11 bidding and proposal blunders (in two postings)

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brand constroctors blog

brand constroctors blogTwo recent postings in Perryn Olson‘s The Brand Constructor blog are worthy of your attention. In the first, he tackles five grave errors in presentations, and in the second, he points out six dumb-dumb mistakes in bidding for work. The reason architects, engineers and contractors don’t succeed at RFPs is generally not because they fail to have the lowest price, he says. It is because they sometimes blow the obvious — and fail to understand some of the nuances in the bidding and proposal/selection process.

Look, he says, you need to follow the RFP rules, even if they seem dumb or overly complex, and you must show related experience. Some bidders “overwhelm the selection committee” (often breaking the RFP page count rules in the process, or making the proposal unreadable with extremely small type), and others fail at the two qualities marketers go nuts over — lack of differentiation and “no personality”.

The selection committee is looking for a team they can easily work with and one that matches their own culture and personality. Showing your company’s personality will help attract clients to you. Even if you repel a few companies, others will engage with your team even more. It is better to have 25 clients that adore you than to have 50 companies that are neutral toward you. Passionate clients refer you to other business while neutral businesses move from construction company to construction company.

Then, you manage to win a spot on the short list and are invited to present, and (gulp) blow it there. Here, the problems are often soft rather than hard — after all, you wouldn’t have reached this stage if you weren’t both technically qualified and practically competent to do the work. Now you need to be able to sell the client on a different level.

The problem here, (with the six examples he cites), is lack of preparation. You can’t wing this stuff.

“The chronic problem with bid-related presentations is the lack of effort in preparing, causing a tendency to simply recite the proposal,” he writes.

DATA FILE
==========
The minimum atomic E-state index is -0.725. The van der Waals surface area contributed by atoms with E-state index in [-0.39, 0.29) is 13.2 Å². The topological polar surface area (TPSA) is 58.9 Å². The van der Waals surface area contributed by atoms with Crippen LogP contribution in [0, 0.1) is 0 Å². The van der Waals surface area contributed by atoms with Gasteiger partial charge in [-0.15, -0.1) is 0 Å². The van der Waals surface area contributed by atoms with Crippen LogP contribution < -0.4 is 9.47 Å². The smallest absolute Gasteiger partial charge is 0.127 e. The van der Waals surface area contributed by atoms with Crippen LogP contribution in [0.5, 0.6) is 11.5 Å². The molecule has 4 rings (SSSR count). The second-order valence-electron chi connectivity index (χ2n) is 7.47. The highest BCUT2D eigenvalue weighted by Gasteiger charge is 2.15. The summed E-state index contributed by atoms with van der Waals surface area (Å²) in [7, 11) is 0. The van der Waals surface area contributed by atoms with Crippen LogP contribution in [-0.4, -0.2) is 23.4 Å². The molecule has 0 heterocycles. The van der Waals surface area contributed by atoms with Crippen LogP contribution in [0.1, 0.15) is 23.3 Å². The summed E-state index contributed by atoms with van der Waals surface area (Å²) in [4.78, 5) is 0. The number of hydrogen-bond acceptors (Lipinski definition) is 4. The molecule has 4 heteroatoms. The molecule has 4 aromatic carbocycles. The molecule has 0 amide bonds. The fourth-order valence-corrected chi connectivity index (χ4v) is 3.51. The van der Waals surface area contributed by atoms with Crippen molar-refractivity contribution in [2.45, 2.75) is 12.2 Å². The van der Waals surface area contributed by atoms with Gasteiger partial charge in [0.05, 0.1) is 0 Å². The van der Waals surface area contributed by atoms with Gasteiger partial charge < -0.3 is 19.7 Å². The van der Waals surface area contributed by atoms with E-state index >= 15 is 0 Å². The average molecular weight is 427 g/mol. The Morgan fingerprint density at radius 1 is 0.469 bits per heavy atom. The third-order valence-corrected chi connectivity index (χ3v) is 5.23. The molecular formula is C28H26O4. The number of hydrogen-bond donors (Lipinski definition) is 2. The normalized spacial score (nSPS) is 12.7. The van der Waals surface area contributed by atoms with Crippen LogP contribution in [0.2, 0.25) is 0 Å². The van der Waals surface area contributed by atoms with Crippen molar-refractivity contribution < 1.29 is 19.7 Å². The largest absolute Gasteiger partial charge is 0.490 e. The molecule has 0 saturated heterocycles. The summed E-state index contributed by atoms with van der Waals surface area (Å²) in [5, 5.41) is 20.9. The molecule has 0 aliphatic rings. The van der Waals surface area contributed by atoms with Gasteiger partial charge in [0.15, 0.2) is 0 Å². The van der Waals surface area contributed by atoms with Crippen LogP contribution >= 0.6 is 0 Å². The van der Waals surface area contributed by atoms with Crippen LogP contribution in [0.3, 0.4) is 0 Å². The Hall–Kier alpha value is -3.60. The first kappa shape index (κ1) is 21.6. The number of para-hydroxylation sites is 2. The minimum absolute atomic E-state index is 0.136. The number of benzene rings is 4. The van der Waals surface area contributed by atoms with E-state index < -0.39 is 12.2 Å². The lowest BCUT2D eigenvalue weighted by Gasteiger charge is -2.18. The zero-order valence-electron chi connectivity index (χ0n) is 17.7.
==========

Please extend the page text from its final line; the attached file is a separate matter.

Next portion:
Since the proposal was submitted weeks if not months ago, it has been thoroughly examined enough to be shortlisted, means your credentials have also been reviewed. Reciting the proposal during your presentation and focusing on yourself doesn’t add any information about why you should be chosen winner — instead, it shows laziness and a lack of effort. Each bid is a once in a lifetime opportunity to showcase your passion and credibility and how you will help others. The selection committee wants to see why you have an intriguing approach to this project. In other words, the selection committee wants to know how you will help them, they already know enough about you.

There’s a gold-mine of additional information in these posts. Read them, and if you don’t follow the advice here, you’ll undoubtedly weep.

Olsen’s blog has been nominated for the 2014 Best Construction Blog competition. His chances of winning are remote, because he hasn’t campaigned and his blog, at present, has only two votes. I neither judge nor vote in the competition, but the observations here show the limitations of a vote-based competition, where the judging only occurs among the top seven finalists.  Then again, if you want to win a “Best Construction Blog” competition, just as you would a proposal/job, you’ve got to follow the rules. You also, rightfully, can decide if you want to even bother to compete.

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